The cartilaginous and membranous tube descending from the larynx and branching into the right and left main bronchi.
Tracheal neoplasms are abnormal growths or tumors that develop within the trachea, which can be benign or malignant, and have the potential to obstruct the airway and impair respiratory function.
Tracheal diseases refer to a range of medical conditions that affect the structure, function, and integrity of the trachea, including inflammation, infection, trauma, tumors, and congenital abnormalities, which can lead to symptoms such as cough, wheezing, difficulty breathing, and stridor.
Tracheal stenosis is a medical condition characterized by an abnormal narrowing or constriction of the lumen of the trachea, which can lead to respiratory distress and other related symptoms.
A common name used for the genus Cavia. The most common species is Cavia porcellus which is the domesticated guinea pig used for pets and biomedical research.
Unstriated and unstriped muscle, one of the muscles of the internal organs, blood vessels, hair follicles, etc. Contractile elements are elongated, usually spindle-shaped cells with centrally located nuclei. Smooth muscle fibers are bound together into sheets or bundles by reticular fibers and frequently elastic nets are also abundant. (From Stedman, 25th ed)
The larger air passages of the lungs arising from the terminal bifurcation of the TRACHEA. They include the largest two primary bronchi which branch out into secondary bronchi, and tertiary bronchi which extend into BRONCHIOLES and PULMONARY ALVEOLI.
That phase of a muscle twitch during which a muscle returns to a resting position.
A tubular organ of VOICE production. It is located in the anterior neck, superior to the TRACHEA and inferior to the tongue and HYOID BONE.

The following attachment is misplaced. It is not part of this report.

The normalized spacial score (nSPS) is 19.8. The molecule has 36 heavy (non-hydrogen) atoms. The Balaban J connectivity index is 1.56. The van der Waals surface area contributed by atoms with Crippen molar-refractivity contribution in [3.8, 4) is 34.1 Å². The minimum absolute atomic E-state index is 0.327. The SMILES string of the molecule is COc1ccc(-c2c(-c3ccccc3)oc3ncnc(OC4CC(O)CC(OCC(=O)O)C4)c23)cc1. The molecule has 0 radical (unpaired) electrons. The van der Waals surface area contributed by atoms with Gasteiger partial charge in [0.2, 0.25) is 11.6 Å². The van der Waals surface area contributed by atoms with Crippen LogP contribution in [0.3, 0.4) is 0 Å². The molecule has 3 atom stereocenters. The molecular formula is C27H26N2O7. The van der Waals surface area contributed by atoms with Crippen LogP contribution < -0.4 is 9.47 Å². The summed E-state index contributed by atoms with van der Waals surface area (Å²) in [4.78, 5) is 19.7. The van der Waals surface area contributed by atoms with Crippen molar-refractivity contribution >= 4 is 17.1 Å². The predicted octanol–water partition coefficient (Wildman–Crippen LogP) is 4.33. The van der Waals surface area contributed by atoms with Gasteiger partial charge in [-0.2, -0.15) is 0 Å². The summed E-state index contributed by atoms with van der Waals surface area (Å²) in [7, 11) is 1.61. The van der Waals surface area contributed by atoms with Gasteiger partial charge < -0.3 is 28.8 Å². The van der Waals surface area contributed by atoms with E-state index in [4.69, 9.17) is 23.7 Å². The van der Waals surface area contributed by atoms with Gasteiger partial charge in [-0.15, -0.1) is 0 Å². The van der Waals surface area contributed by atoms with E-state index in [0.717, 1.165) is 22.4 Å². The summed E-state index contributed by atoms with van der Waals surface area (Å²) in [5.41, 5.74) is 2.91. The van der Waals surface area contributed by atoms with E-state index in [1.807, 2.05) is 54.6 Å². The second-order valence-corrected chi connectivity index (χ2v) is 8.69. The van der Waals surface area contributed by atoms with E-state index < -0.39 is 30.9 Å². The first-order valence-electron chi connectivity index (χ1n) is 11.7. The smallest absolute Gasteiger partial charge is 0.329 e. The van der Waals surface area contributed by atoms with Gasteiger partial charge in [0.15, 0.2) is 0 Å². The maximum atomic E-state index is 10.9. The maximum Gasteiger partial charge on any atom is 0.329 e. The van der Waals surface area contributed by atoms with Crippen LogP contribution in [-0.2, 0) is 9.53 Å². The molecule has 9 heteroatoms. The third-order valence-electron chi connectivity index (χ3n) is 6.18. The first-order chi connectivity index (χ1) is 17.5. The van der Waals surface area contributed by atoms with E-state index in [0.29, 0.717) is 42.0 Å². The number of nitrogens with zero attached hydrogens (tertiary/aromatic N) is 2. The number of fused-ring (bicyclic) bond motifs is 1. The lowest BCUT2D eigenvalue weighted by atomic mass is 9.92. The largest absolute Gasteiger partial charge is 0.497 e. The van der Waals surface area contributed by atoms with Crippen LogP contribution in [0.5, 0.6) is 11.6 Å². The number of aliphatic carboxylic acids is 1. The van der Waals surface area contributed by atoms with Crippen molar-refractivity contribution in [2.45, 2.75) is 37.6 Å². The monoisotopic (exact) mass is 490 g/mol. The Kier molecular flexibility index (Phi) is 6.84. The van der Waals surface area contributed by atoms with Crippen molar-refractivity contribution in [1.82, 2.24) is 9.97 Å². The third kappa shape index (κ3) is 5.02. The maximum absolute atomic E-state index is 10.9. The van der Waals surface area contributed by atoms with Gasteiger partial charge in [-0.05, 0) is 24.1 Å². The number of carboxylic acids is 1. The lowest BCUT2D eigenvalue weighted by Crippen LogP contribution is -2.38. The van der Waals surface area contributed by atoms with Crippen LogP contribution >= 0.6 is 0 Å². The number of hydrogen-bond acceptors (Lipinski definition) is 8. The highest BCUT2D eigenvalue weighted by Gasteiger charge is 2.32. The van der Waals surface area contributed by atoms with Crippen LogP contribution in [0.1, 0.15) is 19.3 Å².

A procedure involving placement of a tube into the trachea through the mouth or nose in order to provide a patient with oxygen and anesthesia.
A process leading to shortening and/or development of tension in muscle tissue. Muscle contraction occurs by a sliding filament mechanism whereby actin filaments slide inward among the myosin filaments.
The tubular and cavernous organs and structures, by means of which pulmonary ventilation and gas exchange between ambient air and the blood are brought about.
The viscous secretion of mucous membranes. It contains mucin, white blood cells, water, inorganic salts, and exfoliated cells.
Surgical incision of the trachea.
Endoscopic examination, therapy or surgery of the bronchi.
Either of the pair of organs occupying the cavity of the thorax that effect the aeration of the blood.
An amine derived by enzymatic decarboxylation of HISTIDINE. It is a powerful stimulant of gastric secretion, a constrictor of bronchial smooth muscle, a vasodilator, and also a centrally acting neurotransmitter.
One or more layers of EPITHELIAL CELLS, supported by the basal lamina, which covers the inner or outer surfaces of the body.
Any hindrance to the passage of air into and out of the lungs.
Tracheitis is an inflammation of the trachea, often caused by viral or bacterial infections, characterized by symptoms such as cough, sore throat, and difficulty swallowing.
A group of LEUKOTRIENES; (LTC4; LTD4; and LTE4) that is the major mediator of BRONCHOCONSTRICTION; HYPERSENSITIVITY; and other allergic reactions. Earlier studies described a "slow-reacting substance of ANAPHYLAXIS" released from lung by cobra venom or after anaphylactic shock. The relationship between SRS-A leukotrienes was established by UV which showed the presence of the conjugated triene. (From Merck Index, 11th ed)
Glands of external secretion that release its secretions to the body's cavities, organs, or surface, through a duct.
A group of compounds that are derivatives of beta-methylacetylcholine (methacholine).
'Bronchial diseases' is a broad term referring to various medical conditions that affect the bronchial tubes, including inflammation, infection, obstruction or narrowing, leading to symptoms such as coughing, wheezing, and difficulty breathing.
A mammalian neuropeptide of 10 amino acids that belongs to the tachykinin family. It is similar in structure and action to SUBSTANCE P and NEUROKININ B with the ability to excite neurons, dilate blood vessels, and contract smooth muscles, such as those in the BRONCHI.